sun 14/07/2024

Classical CDs Weekly: Dutilleux, Rimsky-Korsakov, Roger Woodward | reviews, news & interviews

Classical CDs Weekly: Dutilleux, Rimsky-Korsakov, Roger Woodward

Classical CDs Weekly: Dutilleux, Rimsky-Korsakov, Roger Woodward

20th century French orchestral music, a Russian war horse in a definitive performance, and a live recital from a master pianist

Straddling east and west: conductor Sascha Goetzel in IstanbulÖzge Balkan


Dutilleux: Symphony no 1, Tout un monde lontain, The Shadows of Time Xavier Phillips (cello), Seattle Symphony/Ludovic Morlot (Seattle Symphony Media)

As symphonic openings go, this has to be one of the subtlest and most mysterious, a pizzicato passcaglia theme emerging imperceptibly on double bass. You’re reminded of the passacaglia from Britten’s Peter Grimes, as what happens above each repetition can bear little obvious relation to the theme. Then it’ll suddenly coalesce for a fleeting moment, the bass line punchier, as if it’s emerging through cigar smoke in a nightclub. Henri Dutilleux’s Symphony no 1 was completed in 1951. I’ve played the first movement to several smart listeners, none of whom had any idea who it could have written it. Lutoslawski? Messiaen? Ravel? Google this most fastidious of French composers and you’ll probably come across the word "refinement". And, orchestrally, this symphony is brilliantly realised. Swooping string lines have an iridescent sheen. Debussian haze dissolves into crisp, neo-classical clarity. It’s rarely recorded, and seldom performed, making this live Seattle recording even more welcome. Conductor Ludovic Morlot worked with the composer in 2001, and this warm, technically assured performance feels as if it’s repaying an act of friendship.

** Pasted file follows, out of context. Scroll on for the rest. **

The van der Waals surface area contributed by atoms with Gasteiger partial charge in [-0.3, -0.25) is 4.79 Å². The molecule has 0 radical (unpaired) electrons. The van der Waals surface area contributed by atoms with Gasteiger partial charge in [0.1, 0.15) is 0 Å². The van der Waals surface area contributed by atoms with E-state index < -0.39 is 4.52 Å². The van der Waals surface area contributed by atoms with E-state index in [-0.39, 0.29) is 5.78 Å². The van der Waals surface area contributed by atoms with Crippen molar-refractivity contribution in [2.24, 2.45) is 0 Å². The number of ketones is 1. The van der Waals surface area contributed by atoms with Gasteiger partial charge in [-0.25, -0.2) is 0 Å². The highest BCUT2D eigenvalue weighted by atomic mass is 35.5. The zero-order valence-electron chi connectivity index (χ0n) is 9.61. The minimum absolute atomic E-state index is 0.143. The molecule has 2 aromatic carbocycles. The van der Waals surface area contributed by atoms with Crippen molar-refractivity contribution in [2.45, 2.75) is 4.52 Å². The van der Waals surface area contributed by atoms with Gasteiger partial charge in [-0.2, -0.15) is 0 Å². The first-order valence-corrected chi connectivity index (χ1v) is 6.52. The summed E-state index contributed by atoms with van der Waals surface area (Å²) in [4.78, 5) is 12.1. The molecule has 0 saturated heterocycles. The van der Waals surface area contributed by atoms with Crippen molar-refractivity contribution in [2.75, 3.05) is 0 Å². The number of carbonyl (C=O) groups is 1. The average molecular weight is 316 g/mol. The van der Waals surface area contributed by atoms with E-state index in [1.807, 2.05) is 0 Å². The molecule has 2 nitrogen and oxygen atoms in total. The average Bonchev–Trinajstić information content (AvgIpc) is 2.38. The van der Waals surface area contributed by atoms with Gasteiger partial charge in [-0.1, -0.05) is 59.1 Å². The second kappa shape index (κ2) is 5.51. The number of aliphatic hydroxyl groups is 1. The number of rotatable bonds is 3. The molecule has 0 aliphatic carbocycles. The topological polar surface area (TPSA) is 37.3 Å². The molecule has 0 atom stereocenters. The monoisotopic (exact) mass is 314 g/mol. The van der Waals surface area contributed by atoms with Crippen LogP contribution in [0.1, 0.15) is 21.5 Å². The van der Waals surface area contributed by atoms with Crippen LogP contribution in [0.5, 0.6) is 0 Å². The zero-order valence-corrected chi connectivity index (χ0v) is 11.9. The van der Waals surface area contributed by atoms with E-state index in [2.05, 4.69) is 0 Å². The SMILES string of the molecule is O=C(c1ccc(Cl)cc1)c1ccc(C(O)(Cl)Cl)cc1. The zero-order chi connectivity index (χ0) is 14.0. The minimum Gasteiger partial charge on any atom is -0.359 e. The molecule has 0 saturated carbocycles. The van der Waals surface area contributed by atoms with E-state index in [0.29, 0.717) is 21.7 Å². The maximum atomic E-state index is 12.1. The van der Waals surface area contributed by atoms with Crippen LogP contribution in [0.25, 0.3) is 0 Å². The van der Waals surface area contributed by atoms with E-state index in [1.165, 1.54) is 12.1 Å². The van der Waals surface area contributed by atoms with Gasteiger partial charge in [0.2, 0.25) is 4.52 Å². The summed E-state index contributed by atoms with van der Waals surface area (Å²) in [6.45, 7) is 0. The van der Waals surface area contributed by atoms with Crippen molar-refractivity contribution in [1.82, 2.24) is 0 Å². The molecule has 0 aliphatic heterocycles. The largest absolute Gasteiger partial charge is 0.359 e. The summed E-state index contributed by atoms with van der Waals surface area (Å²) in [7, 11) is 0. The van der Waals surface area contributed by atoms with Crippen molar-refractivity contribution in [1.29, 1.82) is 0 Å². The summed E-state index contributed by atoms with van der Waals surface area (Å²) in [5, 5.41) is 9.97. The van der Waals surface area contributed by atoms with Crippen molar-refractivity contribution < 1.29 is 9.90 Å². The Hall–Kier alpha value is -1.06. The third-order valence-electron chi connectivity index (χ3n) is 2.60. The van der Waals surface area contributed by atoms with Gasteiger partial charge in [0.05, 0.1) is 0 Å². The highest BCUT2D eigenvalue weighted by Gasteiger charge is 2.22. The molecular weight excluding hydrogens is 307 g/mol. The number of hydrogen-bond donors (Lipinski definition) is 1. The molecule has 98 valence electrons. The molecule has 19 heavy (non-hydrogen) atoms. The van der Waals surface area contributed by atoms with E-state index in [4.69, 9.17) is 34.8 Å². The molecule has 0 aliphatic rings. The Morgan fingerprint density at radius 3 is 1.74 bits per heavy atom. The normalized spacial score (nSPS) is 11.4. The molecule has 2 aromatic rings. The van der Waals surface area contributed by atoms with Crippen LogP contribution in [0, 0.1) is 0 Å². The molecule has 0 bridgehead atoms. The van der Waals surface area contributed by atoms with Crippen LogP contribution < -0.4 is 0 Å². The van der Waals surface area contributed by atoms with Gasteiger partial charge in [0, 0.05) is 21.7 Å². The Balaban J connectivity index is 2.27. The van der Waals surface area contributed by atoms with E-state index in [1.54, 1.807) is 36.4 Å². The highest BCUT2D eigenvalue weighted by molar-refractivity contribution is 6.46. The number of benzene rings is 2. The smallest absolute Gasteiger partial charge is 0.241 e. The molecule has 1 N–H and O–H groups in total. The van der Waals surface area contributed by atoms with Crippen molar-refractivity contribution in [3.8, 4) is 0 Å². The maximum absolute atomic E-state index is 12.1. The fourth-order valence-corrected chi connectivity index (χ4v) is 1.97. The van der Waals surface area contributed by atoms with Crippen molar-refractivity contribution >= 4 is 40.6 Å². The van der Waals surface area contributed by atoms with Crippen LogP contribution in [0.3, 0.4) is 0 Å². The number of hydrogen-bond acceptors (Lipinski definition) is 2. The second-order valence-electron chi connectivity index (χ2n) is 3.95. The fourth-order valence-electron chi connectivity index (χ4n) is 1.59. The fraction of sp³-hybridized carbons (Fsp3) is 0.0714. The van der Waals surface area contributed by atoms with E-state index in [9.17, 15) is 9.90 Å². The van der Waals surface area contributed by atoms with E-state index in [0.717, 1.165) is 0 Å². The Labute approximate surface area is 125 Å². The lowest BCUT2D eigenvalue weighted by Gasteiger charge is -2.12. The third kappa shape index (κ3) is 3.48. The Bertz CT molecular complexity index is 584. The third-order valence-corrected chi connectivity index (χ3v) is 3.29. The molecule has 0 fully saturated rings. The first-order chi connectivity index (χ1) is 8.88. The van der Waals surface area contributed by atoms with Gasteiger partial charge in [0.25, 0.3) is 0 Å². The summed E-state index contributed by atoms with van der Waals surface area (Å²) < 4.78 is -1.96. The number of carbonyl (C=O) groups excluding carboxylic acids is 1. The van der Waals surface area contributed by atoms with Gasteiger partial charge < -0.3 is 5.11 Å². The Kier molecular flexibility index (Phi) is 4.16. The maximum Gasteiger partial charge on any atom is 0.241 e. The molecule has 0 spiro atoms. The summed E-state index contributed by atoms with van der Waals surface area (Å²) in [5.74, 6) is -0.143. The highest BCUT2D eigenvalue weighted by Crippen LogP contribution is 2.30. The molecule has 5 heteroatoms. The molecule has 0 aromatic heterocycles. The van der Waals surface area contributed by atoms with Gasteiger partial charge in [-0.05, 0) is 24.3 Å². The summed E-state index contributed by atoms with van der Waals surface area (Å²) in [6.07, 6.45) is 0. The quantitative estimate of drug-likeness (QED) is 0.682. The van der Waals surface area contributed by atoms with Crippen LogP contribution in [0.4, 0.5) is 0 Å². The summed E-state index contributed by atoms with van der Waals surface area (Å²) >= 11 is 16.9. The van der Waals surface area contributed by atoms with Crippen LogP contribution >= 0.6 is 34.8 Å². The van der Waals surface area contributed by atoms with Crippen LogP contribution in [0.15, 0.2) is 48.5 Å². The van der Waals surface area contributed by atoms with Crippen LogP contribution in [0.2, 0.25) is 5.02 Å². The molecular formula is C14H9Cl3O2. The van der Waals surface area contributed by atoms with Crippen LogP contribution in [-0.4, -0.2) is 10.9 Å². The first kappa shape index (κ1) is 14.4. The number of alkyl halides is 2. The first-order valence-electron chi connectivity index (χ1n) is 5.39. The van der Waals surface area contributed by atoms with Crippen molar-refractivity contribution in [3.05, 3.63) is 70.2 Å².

Rostropovich commissioned and recorded Dutilleux’s 1970 concerto Tout un monde lontain, each of the five movements prefaced by a quote from Baudelaire’s Les fleurs du mal. French young French cellist Xavier Phillips captures the work’s heady poetry. He’s nicely accompanied by Morlot – especially in the ravishing fourth section, Miroirs. There’s also The Shadows of Time, a 1995 work prompted by the 50th anniversary of the end of WW2. Ticking woodblocks suggest the passing of time, the unwilling loss of memory. Three boy sopranos appear in the heartstopping third section, dedicated to Anne Frank. The work’s close, a sequence of soft, stuttering unison notes, is exquisite. A wonderful introduction to a rewarding composer.

Rimsky-Korsakov: Scheherazade, plus music by Balakirev, Ippolitov-Ivanov and Erkin Borusan Istanbul Philharmonic Orchestra/Sacha Goetzel (Onyx)